A Development Application was today lodged with Kingborough Council for construction of the world’s first commercial-scale rock lobster hatchery at the IMAS Taroona research laboratory site.
The application was made by Ornatas Pty Ltd, a Tasmanian company the University is partnering with to commercialise world-leading research that will for the first time enable tropical rock lobster production on a commercial scale. (Pictured, below, an artist's impression of the proposed hatchery)
IMAS Executive Director Terry Bailey said the unique facility would allow long-running lobster research at the Nubeena Crescent site to enter its next phase.
“IMAS scientists are leading the world in research to enable rock lobster aquaculture on a commercial scale,” Mr Bailey said.
“The University has partnered with Ornatas to realise the potential of this exciting science, developed during almost 20-years of research at Taroona.
“Building the world’s first tropical rock lobster hatchery will raise new research questions for our scientists, as lobsters have a complex life cycle and have never been reared on this scale before.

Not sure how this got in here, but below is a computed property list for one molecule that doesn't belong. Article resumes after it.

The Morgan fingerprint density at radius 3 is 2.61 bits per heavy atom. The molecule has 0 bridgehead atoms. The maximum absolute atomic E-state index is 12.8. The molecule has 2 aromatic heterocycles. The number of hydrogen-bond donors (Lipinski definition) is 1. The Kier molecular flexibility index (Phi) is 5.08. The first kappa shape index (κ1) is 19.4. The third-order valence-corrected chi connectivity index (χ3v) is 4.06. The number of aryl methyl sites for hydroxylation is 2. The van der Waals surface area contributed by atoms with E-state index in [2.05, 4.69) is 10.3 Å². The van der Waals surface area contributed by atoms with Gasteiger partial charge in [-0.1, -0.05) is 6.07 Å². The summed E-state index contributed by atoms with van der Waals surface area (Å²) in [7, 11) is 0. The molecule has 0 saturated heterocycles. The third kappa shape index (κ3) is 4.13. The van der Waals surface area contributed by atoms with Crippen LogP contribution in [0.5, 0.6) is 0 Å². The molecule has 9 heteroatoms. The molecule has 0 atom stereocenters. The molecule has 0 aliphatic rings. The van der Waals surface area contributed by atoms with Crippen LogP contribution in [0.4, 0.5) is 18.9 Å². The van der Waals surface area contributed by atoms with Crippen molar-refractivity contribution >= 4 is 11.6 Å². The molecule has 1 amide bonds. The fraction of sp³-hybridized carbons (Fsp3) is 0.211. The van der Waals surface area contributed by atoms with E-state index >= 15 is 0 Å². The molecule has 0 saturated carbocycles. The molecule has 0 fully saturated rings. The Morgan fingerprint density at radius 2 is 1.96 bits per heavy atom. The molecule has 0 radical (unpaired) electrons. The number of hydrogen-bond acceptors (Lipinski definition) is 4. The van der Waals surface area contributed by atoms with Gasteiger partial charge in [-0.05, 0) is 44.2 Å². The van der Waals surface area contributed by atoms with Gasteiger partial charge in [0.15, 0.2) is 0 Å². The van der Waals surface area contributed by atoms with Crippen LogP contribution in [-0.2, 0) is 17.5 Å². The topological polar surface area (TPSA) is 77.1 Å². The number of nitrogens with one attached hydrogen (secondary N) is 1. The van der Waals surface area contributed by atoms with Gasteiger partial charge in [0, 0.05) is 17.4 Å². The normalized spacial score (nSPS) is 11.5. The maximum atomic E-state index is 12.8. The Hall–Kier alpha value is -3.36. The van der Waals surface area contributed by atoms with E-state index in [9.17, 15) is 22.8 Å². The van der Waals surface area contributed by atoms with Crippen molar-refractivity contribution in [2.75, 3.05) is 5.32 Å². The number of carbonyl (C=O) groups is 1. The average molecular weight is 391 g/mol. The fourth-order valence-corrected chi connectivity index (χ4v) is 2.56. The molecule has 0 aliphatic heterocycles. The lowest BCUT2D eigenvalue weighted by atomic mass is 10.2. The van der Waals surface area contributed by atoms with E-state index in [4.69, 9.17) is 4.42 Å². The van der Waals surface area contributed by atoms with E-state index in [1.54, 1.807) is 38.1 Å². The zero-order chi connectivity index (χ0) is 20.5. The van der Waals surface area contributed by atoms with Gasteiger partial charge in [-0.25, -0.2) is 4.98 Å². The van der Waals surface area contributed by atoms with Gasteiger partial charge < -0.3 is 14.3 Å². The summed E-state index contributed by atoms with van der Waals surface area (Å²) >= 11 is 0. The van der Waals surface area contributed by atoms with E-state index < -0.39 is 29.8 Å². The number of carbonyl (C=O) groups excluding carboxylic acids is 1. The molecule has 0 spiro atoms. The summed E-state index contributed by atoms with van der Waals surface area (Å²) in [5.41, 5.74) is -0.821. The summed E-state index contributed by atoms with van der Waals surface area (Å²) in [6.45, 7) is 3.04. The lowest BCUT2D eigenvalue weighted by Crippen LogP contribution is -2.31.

“The Australian Government recently announced new funding to help address these challenges through the ARC Research Hub for Sustainable Onshore Lobster Aquaculture.
“The hatchery will include a laboratory to support this research, complementing our existing facilities on the site.
“If the DA is approved, construction of the hatchery will provide ongoing research and commercial benefits, demonstrating the practical contribution that cutting‑edge science such as this can make to the Tasmanian community and economy,” Mr Bailey said.
(Pictured, right; left to right, Ornatas' Martin Rees & Scott Parkinson, Terry Bailey & Greg Smith from IMAS, and Australian Assistant Fisheries Minister Sen. Jonathon Duniam on the site of the proposed hatchery)
The new state of the art hatchery will be a two-storey 1805m2 building, replacing existing sheds that were part of the former DPIPWE site.
The building will include a research laboratory, lobster hatchery, plant equipment space, and offices.
Wastewater will be discharged through the IMAS pump station after sterilisation, with the highest level of biosecurity to ensure no contaminants enter the river.
The tiny lobster hatchlings produced at Taroona will be grown out to marketable size at an Ornatas site near Townsville, Queensland.
In November the Tasmanian Planning Commission approved changes to the planning scheme to allow development activities on the Nubeena Crescent site associated with the research undertaken in the area.
At the request of local residents, a forested part of site adjacent to the beach has been gifted to Kingborough Council to be managed as part of the Taroona Foreshore Park.